Toyota Motor Corp. will show an EV prototype version of its iQ model at the Geneva auto show next month, ahead of a sales launch in 2012.
The minicar will have an electric powertrain based on the Toyota Hybrid Synergy Drive system and a new flat lithium-ion battery pack that Toyota claims will give the car a potential driving range of up to 105 kilometers (65 miles) on a single charge.
''The EV prototype represents Toyota's long-term vision for short-range, sustainable mobility and demonstrates the adaptability of Hybrid Synergy Drive technology for a range of alternative power systems,'' the automaker said Tuesday in a statement.
The EV prototype will be tested on European roads this year, with a potential market introduction through a leasing program expected in 2012. Toyota has already announced its plans to bring the car to market in the U.S. and is also investigating its viability in other regions.
Just a little larger than the SmartForTwo, the gasoline version of the Toyota iQ costs 11,900 euros ($16,089) in Germany. Toyota has not published prices for the iQ EV, but in November the automaker said the battery-powered iQ will be cheaper than rival electric cars such as the Mitsubishi i-MiEV or the Nissan Leaf. Both are larger than the 3+1-seat iQ.
Toyota EV projects
The iQ is being developed in-house, but Toyota is also working with luxury EV maker Tesla Motors Inc. on an electric version of its RAV4 compact SUV. U.S. sales of the SUV are planned for 2012.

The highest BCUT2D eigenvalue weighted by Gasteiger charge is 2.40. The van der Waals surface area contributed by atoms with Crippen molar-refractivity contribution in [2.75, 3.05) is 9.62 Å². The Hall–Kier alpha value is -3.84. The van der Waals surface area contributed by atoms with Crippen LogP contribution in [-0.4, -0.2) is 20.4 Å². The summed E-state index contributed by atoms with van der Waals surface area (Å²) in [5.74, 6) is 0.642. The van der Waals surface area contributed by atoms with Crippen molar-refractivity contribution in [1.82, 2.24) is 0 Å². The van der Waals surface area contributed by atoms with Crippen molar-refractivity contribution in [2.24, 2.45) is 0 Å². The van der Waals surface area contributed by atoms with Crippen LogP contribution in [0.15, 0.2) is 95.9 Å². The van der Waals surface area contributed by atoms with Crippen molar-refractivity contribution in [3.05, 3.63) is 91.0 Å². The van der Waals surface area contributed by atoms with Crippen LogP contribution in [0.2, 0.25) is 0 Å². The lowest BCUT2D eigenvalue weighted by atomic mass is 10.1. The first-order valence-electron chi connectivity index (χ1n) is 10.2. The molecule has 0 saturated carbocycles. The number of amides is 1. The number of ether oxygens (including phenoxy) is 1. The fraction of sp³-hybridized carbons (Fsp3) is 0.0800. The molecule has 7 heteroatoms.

The electric cars are part of a push by Toyota to boost its range of environmentally friendly vehicles that will include the introduction of 11 hybrids by the end of 2012, including all-new and redesigned models. A Prius-based plug-in hybrid will also launch by early 2012 in Japan, the United States and Europe, with targeted sales of more than 50,000 units a year, priced at 3 million yen ($36,000) in Japan. The car can be plugged in to an electricity source to enable longer-distance driving using only electricity.
Toyota is also developing a sedan-type fuel-cell hybrid vehicle, with sales aimed to start in 2015 in Japan, the U.S. and Europe. The company said it is researching development of next-generation batteries with better performance than lithium-ion batteries currently used in electric cars.
"Such research is aimed to help bring about the revolutionary advances in battery performance that will be necessary for the broad adoption of electric-motor-propelled eco-cars," Toyota said in a statement in November.